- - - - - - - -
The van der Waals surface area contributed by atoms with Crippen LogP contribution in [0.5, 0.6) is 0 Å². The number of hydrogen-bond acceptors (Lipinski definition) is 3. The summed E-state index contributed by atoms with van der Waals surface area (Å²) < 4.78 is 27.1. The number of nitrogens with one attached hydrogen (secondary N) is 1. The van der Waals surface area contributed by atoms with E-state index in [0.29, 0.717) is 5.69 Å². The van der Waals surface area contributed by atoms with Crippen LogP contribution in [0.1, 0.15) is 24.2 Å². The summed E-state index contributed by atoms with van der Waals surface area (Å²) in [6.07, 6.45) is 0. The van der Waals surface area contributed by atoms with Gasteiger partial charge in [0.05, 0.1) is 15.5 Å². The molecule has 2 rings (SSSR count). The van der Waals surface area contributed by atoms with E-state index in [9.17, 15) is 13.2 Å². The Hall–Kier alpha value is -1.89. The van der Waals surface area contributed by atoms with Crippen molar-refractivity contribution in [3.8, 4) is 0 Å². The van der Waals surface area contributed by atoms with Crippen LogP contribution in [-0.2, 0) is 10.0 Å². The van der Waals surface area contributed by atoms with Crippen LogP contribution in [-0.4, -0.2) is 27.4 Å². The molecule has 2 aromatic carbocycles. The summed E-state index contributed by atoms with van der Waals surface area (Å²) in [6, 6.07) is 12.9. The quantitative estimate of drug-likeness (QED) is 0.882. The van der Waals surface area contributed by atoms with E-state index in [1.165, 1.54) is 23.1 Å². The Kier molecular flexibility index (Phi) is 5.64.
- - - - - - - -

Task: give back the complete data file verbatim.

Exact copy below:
The van der Waals surface area contributed by atoms with Crippen LogP contribution in [0.5, 0.6) is 0 Å². The number of hydrogen-bond acceptors (Lipinski definition) is 3. The summed E-state index contributed by atoms with van der Waals surface area (Å²) < 4.78 is 27.1. The number of nitrogens with one attached hydrogen (secondary N) is 1. The van der Waals surface area contributed by atoms with E-state index in [0.29, 0.717) is 5.69 Å². The van der Waals surface area contributed by atoms with Crippen LogP contribution in [0.1, 0.15) is 24.2 Å². The summed E-state index contributed by atoms with van der Waals surface area (Å²) in [6.07, 6.45) is 0. The van der Waals surface area contributed by atoms with Gasteiger partial charge in [0.05, 0.1) is 15.5 Å². The molecule has 2 rings (SSSR count). The van der Waals surface area contributed by atoms with E-state index in [9.17, 15) is 13.2 Å². The Hall–Kier alpha value is -1.89. The van der Waals surface area contributed by atoms with Crippen molar-refractivity contribution in [3.8, 4) is 0 Å². The van der Waals surface area contributed by atoms with Crippen LogP contribution in [-0.2, 0) is 10.0 Å². The van der Waals surface area contributed by atoms with Crippen LogP contribution in [-0.4, -0.2) is 27.4 Å². The molecule has 2 aromatic carbocycles. The summed E-state index contributed by atoms with van der Waals surface area (Å²) in [6, 6.07) is 12.9. The quantitative estimate of drug-likeness (QED) is 0.882. The van der Waals surface area contributed by atoms with E-state index in [1.165, 1.54) is 23.1 Å². The Kier molecular flexibility index (Phi) is 5.64.